In reality, however, government overtime work is often officially recognized based on budgetary limits, not actual hours worked.

“I cannot but say that unpaid overtime is in constant practice,” Kono said.


A government-led initiative for “work-style reform,” whose goals include prevention of overwork, has made headway in the private sector.

Many businesses are now attaching importance to a work-life balance and are striving to reduce unnecessary overtime work.

But in the public sector, working deep into the night continues to be the norm in the Kasumigaseki district of Tokyo, the seat of many ministries and agencies.

Some have called the district a “nightless castle” because the lights seldom go out in many government office buildings there.

Kono ordered the Cabinet Bureau of Personnel Affairs to look at the working conditions of the 51,000 bureaucrats in Kasumigaseki as of last autumn.

Its study found that more than 10 percent of the bureaucrats were putting in more than 80 hours of overtime a month, the threshold used to recognize “karoshi,” or death from overwork.

Thirty-two percent of career bureaucrats in their 20s were logging more than 80 hours of overtime a month, while 17 percent of them were working an extra 100 hours or more a month.

Word has spread about these long working hours and is now having a negative effect on the recruitment of new central government employees.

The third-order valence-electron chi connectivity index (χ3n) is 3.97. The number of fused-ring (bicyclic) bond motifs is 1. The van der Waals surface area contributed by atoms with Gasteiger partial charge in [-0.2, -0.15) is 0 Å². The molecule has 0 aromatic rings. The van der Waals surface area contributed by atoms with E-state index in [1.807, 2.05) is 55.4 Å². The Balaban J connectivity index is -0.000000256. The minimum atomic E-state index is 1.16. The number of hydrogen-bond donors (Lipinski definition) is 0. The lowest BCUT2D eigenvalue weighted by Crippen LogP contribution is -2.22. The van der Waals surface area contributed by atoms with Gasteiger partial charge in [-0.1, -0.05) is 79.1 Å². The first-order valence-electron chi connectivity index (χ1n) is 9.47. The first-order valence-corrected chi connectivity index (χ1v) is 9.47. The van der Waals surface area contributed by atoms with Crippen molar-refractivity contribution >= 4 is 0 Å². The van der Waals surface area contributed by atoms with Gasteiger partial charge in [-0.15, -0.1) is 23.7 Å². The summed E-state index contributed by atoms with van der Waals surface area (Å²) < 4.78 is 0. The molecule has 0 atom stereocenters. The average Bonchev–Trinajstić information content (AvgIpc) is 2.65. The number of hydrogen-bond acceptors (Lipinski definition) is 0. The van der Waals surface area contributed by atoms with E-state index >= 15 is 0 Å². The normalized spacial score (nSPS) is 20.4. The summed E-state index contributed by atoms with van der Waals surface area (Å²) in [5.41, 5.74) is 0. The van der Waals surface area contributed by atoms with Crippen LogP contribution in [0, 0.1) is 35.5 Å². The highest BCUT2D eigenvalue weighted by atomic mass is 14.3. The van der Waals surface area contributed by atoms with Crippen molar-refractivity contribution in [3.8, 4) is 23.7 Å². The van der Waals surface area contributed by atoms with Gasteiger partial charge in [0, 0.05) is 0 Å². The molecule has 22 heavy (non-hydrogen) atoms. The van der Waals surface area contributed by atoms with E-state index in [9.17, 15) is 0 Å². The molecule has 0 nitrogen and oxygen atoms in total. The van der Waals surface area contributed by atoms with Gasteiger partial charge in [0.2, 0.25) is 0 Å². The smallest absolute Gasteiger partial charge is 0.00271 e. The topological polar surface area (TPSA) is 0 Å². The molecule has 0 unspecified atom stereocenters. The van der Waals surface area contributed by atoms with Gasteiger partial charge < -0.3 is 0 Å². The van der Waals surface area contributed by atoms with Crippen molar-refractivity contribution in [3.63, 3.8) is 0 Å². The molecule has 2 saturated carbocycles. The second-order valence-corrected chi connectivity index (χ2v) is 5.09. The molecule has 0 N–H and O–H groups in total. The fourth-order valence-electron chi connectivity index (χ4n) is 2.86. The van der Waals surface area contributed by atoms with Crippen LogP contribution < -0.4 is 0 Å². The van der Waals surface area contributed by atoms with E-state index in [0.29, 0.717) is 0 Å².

The number of applicants for the annual spring national public service examination for career-track bureaucrats has declined for five straight years. It was down 14.5 percent year on year in fiscal 2021.

The NPA asked around 700 rookie bureaucrats who began working in Kasumigaseki in spring about ways to improve the recruitment drive.

“A reduction in overtime and late-night work” was cited by 80.7 percent of the respondents.

To decrease the burden of bureaucrats, the government is planning a variety of measures, including streamlined work through digitization, promoting telework and outsourcing tasks.

These reforms, however, could take years to realize.

Many of the measures will also require reform on the part of the Diet.

One task that often keeps bureaucrats stuck in their offices is preparing lawmakers’ responses in the Diet.

Often, a lawmaker will send a notice late at night to a ministry about a question expected to be asked in the Diet. The bureaucrats must stay up all night preparing a long list of proposed answers for the minister while coordinating with different parties.

“Bureaucrats cannot change the way they work as long as politicians remain unchanged in what they do,” a senior Finance Ministry official said.

Yoshie Komuro, president of consultancy Work Life Balance Co. who is well-versed in the work situation of Kasumigaseki’s bureaucrats, also said change is needed.

“Regulations on upper limits for overtime hours should be applied to government employees as well,” Komuro said.

Komuro suggested the introduction of a working-hour interval system, which guarantees a specified time-off period between work shifts.

(This article was written by Ken Sakakibara and Takashi Yoshida.)